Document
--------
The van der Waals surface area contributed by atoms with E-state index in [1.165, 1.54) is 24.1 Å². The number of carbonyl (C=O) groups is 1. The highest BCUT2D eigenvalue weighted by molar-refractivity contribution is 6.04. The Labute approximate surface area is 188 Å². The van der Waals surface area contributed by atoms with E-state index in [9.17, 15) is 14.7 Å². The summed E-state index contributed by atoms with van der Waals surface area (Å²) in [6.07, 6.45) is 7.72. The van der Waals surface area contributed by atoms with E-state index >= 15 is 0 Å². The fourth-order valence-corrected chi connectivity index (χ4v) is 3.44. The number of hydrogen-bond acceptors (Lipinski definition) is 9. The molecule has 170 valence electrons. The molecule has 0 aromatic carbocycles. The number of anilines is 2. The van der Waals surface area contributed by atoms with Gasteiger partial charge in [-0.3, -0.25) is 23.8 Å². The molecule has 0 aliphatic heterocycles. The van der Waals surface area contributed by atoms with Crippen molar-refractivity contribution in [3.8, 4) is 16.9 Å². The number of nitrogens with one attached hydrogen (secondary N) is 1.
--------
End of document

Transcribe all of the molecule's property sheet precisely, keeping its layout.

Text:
The van der Waals surface area contributed by atoms with E-state index in [1.165, 1.54) is 24.1 Å². The number of carbonyl (C=O) groups is 1. The highest BCUT2D eigenvalue weighted by molar-refractivity contribution is 6.04. The Labute approximate surface area is 188 Å². The van der Waals surface area contributed by atoms with E-state index in [9.17, 15) is 14.7 Å². The summed E-state index contributed by atoms with van der Waals surface area (Å²) in [6.07, 6.45) is 7.72. The van der Waals surface area contributed by atoms with E-state index >= 15 is 0 Å². The fourth-order valence-corrected chi connectivity index (χ4v) is 3.44. The number of hydrogen-bond acceptors (Lipinski definition) is 9. The molecule has 170 valence electrons. The molecule has 0 aromatic carbocycles. The number of anilines is 2. The van der Waals surface area contributed by atoms with Gasteiger partial charge in [-0.3, -0.25) is 23.8 Å². The molecule has 0 aliphatic heterocycles. The van der Waals surface area contributed by atoms with Crippen molar-refractivity contribution in [3.8, 4) is 16.9 Å². The number of nitrogens with one attached hydrogen (secondary N) is 1.